“Often when an elderly gay, lesbian, bisexual or transgendered person requires care at a senior’s home, or hospital and the biological family exerts control over their care, they completely shut out the involvement of the persons’ significant friends that includes their partners,” he said.

“Changes are required to ensure that the rights and choices of the elder in care are respected, regardless of their sexual preference and orientation”, said Ryan.

Professor Robert Butcher, an ethicist from the University of Western Ontario, looked at the ethical questions of who decides what is best for a vulnerable senior. He identified end of life decisions and choices around day to day living situations, such as engaging in sexual relations with another senior within a care facility.

“In whose interest, do we decide, the senior in a long-term care facility who benefits from engaging in sex which makes them happy and socially connected, or the angry husband who orders staff to put an end to the relationship?”

In end of life situations, Professor Butcher raised the issue of a patient who signed a living will 20 years previously saying they should not be fed or given medicine when the reached a certain point in their illness, but continue to take food when it is offered to them.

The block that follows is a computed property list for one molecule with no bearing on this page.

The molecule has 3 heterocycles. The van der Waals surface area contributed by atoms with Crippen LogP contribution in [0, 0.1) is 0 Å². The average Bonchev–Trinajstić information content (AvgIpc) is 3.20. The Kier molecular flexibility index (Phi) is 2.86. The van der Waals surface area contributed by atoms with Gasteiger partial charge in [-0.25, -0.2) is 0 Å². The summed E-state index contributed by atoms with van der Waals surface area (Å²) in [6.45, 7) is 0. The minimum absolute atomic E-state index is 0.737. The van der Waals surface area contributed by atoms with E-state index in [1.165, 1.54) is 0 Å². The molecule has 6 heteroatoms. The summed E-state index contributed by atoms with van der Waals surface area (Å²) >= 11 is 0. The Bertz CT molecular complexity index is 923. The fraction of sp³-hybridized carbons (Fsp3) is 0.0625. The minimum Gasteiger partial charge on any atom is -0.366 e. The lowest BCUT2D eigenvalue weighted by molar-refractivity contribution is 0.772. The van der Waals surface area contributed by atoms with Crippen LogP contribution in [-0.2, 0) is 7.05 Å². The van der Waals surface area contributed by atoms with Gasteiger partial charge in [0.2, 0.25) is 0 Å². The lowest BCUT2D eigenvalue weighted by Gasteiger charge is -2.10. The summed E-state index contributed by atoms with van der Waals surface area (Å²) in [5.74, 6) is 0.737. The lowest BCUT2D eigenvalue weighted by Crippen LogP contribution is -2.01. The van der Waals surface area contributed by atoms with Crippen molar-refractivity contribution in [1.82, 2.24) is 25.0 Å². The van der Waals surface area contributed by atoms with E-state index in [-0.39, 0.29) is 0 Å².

The final speaker was Heather Westaway, who addressed misconceptions surrounding the Substitute Decisions Act (SDA), and the Health Care Consent Act (HCCA) Ontario legislation that govern care and end of life decisions for seniors who become incapacitated.

Statistics provided by EAO indicated that between two and 10 percent of seniors are being abused annually.

Applying those numbers to Ontario, where 14.6 percent of the population are seniors aged 65 and over, there are between 40,000 and 200,000 seniors living in Ontario who have been abused.

Ontario’s population is getting older. Figures provided by the Ministry of Finance Census Data indicate, the senior population will double in Canada to almost 4.2 million, or 24.0 per cent, by 2036.

In Timmins, the seniors’ population is well above the provincial average as the Age Friendly Committee report presented to City Council in 2016 reported that 36 percent of the Timmins’ population is now over the age of 50 years. This means that 15,350 out of 43,165 residents are currently over the age of 50.

Those who suspect that their family member of friend may be a victim of elder abuse can call for assistance by phoning the Seniors Safety Line at 1-866-299-1011. 

Click for more information  Elder Abuse Ontario




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Frank Giorno

About the Author: Frank Giorno

Frank Giorno worked as a city hall reporter for the Brandon Sun; freelanced for the Globe and Mail and the Toronto Star. He is the past editor of www.mininglifeonline.com and the newsletter of the Association of Italian Canadian Writers.